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Backup Courthouse Generator Becoming Closer To A Reality


One long-time goal for Ste. Genevieve County is on the verge of being fulfilled.

The county courthouse should soon have an emergency generator for any power outages.

County emergency management director Felix Meyer and Michele Gatzemeyer, associate county clerk, have been pursuing a Hazard Mitigation Grant for a generator.

The matching grant will provide a generator to offer the county some much-needed protection.

It will give the courthouse back-up power for elections, helping ensure election integrity and on-time results in the event of a power outage – whether natural or the result of a malicious hack.

“Now it’s almost a ‘must,’ what with the concern about cyber security,” Presiding Commissioner Garry Nelson said at last Thursday’s commission meeting.

The county’s computer system was hacked in 2019 and the recent Colonial Pipeline hack has created a  major gas shortage in the eastern United States.

The generator will also provide backup power to the elevator and prevent any handicapped individuals who might be in the building from being stranded on one floor.

A generator had been a goal for some time. County commissioners at one time had hoped that the generator at the old Riverview at the Park nursing facility on North White Sands Road could be moved and hooked up at the courthouse when the  former facility was demolished in 2017. It turned out that generator would be incompatible with the courthouse, however.

“Right now, someone in a wheel chair could be upstairs and wouldn’t be able to get out, if power went out,” Nelson said, also noting that people could potentially be trapped inside the elevator during a power outage.

The grant has gone through and solicitations for bids have been published.

The commissioners have set a June 12 bid opening date for the project.



A caller to the commission got same-day service last Thursday.

A resident of Dry Fork Road in western Ste. Genevieve County called and complained that a $400 rim was destroyed when he hit a deep pothole on the road. The caller said  another vehicle was oncoming and he was unable to avoid the hole.

He indicated it was deep enough to do serious damage to a vehicle.

Nelson told him he would ask Scott Schmieder, road and bridge foreman, to investigate it right away.

Schmieder later called in and confirmed that the pothole had been an extremely deep one. He said he had already repaired it.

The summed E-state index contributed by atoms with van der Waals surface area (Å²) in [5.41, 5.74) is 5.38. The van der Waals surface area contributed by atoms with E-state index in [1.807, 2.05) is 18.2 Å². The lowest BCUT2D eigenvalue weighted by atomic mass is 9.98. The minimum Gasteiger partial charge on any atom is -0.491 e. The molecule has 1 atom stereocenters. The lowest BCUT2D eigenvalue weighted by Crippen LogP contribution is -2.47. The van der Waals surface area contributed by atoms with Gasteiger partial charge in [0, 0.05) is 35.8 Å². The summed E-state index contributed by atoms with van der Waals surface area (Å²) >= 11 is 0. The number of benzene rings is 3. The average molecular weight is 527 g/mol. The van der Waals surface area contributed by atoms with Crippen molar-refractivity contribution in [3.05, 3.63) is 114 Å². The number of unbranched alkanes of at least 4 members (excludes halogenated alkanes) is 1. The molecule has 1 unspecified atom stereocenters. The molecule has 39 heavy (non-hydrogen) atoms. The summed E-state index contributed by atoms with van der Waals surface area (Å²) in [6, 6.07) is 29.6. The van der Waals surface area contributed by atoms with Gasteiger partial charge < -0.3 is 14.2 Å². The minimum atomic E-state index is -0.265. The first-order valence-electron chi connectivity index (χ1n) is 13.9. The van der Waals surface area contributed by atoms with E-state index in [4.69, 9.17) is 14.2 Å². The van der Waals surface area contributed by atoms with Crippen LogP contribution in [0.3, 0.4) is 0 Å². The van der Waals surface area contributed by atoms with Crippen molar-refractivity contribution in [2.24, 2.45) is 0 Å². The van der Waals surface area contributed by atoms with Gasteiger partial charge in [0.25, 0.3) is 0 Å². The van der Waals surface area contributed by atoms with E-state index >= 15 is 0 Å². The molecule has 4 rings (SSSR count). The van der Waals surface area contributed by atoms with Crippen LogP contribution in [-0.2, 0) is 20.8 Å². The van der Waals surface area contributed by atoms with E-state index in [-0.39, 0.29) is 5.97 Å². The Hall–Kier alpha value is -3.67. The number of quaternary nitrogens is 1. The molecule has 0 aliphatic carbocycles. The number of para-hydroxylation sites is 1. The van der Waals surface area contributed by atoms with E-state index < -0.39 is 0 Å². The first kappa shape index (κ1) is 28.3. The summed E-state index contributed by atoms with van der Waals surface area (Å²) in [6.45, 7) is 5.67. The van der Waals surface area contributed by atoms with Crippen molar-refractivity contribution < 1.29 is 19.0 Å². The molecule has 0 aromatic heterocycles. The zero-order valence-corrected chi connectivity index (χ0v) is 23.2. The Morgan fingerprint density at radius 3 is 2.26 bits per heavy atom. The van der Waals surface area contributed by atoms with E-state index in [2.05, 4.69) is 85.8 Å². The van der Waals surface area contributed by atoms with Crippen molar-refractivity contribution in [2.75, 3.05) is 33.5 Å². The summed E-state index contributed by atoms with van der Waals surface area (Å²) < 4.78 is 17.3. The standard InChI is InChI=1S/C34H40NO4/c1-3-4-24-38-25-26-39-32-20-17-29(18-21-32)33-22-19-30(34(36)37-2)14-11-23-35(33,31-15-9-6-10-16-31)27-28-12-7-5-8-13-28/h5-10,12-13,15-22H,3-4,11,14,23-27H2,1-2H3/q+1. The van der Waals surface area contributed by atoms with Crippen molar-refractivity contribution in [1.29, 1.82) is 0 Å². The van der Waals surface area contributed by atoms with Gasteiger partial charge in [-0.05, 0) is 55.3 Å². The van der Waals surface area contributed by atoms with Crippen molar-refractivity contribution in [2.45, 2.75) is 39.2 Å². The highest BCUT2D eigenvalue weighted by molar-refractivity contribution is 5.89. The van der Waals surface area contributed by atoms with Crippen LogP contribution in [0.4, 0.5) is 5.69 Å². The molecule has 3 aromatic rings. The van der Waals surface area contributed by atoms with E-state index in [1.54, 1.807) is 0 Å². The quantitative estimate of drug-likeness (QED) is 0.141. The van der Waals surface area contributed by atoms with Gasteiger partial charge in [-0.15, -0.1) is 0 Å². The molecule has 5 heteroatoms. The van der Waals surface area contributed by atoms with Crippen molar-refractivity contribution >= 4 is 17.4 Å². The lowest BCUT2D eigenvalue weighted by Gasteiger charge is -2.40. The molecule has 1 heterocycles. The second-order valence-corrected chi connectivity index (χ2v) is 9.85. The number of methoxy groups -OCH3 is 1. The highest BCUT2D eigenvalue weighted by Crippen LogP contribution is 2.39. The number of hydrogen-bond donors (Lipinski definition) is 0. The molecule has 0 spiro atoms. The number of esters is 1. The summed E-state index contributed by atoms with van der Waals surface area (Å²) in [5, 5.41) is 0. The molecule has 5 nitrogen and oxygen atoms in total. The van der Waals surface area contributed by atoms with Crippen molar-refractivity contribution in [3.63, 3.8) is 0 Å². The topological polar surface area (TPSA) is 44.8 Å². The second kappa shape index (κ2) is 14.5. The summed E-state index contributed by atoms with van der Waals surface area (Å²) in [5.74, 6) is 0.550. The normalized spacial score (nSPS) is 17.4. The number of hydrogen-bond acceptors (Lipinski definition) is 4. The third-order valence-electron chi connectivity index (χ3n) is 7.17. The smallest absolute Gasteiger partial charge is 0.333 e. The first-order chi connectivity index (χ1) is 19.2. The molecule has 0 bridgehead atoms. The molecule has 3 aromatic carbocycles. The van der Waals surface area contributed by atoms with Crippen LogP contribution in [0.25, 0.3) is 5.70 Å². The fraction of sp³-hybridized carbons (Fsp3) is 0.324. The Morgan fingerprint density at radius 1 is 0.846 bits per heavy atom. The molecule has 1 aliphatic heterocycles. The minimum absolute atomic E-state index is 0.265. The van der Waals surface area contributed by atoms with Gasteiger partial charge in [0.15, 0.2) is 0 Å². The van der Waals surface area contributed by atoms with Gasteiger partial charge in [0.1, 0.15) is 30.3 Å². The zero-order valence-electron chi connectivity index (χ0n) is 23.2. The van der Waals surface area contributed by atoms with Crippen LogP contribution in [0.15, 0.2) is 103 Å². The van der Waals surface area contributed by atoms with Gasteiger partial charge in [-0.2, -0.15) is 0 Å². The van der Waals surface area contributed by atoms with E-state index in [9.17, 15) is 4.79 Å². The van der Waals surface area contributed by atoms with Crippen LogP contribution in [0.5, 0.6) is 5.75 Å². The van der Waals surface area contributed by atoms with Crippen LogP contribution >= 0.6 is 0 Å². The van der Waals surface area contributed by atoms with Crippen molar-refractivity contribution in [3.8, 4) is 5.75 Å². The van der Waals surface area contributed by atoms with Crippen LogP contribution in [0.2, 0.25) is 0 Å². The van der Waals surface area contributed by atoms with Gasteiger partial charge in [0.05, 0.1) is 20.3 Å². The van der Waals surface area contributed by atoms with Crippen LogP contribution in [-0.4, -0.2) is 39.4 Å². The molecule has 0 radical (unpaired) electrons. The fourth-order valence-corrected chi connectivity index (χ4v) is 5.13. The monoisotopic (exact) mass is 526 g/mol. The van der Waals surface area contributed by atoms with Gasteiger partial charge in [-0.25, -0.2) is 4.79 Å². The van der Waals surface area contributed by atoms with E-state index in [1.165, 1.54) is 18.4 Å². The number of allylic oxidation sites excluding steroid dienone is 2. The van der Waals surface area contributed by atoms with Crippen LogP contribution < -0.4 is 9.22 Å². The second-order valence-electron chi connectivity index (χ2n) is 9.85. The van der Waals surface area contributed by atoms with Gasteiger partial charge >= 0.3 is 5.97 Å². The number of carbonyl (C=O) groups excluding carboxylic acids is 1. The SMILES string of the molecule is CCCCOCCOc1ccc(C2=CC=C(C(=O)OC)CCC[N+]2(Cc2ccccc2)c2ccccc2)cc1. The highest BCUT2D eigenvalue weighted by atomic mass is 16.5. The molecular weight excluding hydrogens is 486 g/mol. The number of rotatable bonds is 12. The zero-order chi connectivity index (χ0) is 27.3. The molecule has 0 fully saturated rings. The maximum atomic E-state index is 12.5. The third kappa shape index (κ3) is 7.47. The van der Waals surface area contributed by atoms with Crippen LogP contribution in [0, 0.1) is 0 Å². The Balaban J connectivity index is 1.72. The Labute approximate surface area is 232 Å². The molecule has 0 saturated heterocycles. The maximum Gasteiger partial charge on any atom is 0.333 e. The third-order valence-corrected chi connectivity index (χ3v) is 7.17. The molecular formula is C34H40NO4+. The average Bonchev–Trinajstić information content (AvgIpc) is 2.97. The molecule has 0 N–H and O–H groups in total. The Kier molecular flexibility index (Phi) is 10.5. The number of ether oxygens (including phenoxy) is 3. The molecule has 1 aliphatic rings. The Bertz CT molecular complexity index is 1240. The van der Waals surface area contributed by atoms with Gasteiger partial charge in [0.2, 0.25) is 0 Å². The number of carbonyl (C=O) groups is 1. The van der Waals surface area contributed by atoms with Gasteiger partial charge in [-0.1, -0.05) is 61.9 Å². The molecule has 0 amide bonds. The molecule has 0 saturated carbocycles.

The topic of the county fair board carrying sufficient liability insurance was again discussed.

The previous week, the commissioners had expressed concern about an apparent lack of insurance on activities held at the fairgrounds – land leased by the county to the fair board.

Nelson wanted to make sure fair board members and the public were clear on the issue.

“The county has insurance, but it won’t cover racing,” he said.

For any event held at the fairgrounds, the fair board, he reiterated, needs a policy to both protect itself and the county from liability claims.

No more races can be held there until the situation is rectified, he stressed.

The commissioners checked with the insurance providers and also consulted attorney Ivan Schraeder.

Nelson noted that if anyone got hurt during a race, or other event, “the insurance company would not stand behind us.”

That would leave the county responsible to pay claims out of its general revenue, which would be crippling.

Nelson also repeated that Schraeder had informed the commission that the annual county fair is the only event on the fairgrounds at which any type of alcohol can be served.

First District Commissioner Karen Stuppy repeated her earlier comment that she will need to see the policy “in black and white” before she accepts that the county is adequately protected.


Nelson said he had initially feared the repaving of Lawrenceton Cutoff Road might exceed the bid figure by 15 % or more, when he found out how much asphalt had been used at the Highway Y-Roth Road intersection.

By Thursday, though, Nelson felt better about the numbers.

“We’ve used about $165,000  halfway through,” he said. So $330,000 or $340,000 including rock, will be right in the ballpark.”

A total of 2.4 miles is being repaved by Vern Bauman Contracting, after county road crews dug out bad spots and put down base.

The project included widening and lowering the rate of slope on the Highway Y intersection.


During his report, Schmieder also reported that limbs from trees not on the county right of way are hanging over West Copper Mines Road, presenting a potential hazard for some drivers.

Schmieder also said that an 80-year-old resident of Coffman Read thanked the road crew for their work on the road.

He also reported that the bucket truck was being inspected that day.

Schmieder said his crew was also doing some patching with the Durapatcher and some mowing.

Nelson suggested that the week of May 19 might be a good time to do repairs on Gillespie Road. Rain was predicted, making many other jobs impossible.